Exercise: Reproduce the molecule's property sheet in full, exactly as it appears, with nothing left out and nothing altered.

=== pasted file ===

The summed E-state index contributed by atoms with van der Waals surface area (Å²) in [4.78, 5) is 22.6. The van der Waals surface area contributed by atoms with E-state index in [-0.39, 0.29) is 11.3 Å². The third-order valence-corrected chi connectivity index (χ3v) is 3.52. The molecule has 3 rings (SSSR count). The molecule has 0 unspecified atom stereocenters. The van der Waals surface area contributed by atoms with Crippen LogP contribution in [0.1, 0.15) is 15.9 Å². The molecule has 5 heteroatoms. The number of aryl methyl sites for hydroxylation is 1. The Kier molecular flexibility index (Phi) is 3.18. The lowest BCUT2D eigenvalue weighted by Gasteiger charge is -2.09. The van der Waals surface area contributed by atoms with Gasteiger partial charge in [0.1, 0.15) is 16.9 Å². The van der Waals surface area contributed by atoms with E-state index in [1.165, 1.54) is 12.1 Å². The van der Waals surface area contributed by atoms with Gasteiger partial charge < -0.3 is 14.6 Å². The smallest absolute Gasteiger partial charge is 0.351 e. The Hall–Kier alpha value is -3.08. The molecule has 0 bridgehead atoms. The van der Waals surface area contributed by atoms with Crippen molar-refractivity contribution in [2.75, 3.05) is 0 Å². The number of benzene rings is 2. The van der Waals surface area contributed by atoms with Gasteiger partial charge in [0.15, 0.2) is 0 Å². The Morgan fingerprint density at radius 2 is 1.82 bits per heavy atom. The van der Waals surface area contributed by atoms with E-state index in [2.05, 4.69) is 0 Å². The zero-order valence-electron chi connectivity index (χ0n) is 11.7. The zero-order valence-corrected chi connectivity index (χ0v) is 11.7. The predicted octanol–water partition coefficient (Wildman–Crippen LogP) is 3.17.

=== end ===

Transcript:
The summed E-state index contributed by atoms with van der Waals surface area (Å²) in [4.78, 5) is 22.6. The van der Waals surface area contributed by atoms with E-state index in [-0.39, 0.29) is 11.3 Å². The third-order valence-corrected chi connectivity index (χ3v) is 3.52. The molecule has 3 rings (SSSR count). The molecule has 0 unspecified atom stereocenters. The van der Waals surface area contributed by atoms with Crippen LogP contribution in [0.1, 0.15) is 15.9 Å². The molecule has 5 heteroatoms. The number of aryl methyl sites for hydroxylation is 1. The Kier molecular flexibility index (Phi) is 3.18. The lowest BCUT2D eigenvalue weighted by Gasteiger charge is -2.09. The van der Waals surface area contributed by atoms with Gasteiger partial charge in [0.1, 0.15) is 16.9 Å². The van der Waals surface area contributed by atoms with E-state index in [1.165, 1.54) is 12.1 Å². The van der Waals surface area contributed by atoms with Gasteiger partial charge < -0.3 is 14.6 Å². The smallest absolute Gasteiger partial charge is 0.351 e. The Hall–Kier alpha value is -3.08. The molecule has 0 bridgehead atoms. The van der Waals surface area contributed by atoms with Crippen molar-refractivity contribution in [2.75, 3.05) is 0 Å². The number of benzene rings is 2. The van der Waals surface area contributed by atoms with Gasteiger partial charge in [0.15, 0.2) is 0 Å². The Morgan fingerprint density at radius 2 is 1.82 bits per heavy atom. The van der Waals surface area contributed by atoms with E-state index in [2.05, 4.69) is 0 Å². The zero-order valence-electron chi connectivity index (χ0n) is 11.7. The zero-order valence-corrected chi connectivity index (χ0v) is 11.7. The predicted octanol–water partition coefficient (Wildman–Crippen LogP) is 3.17.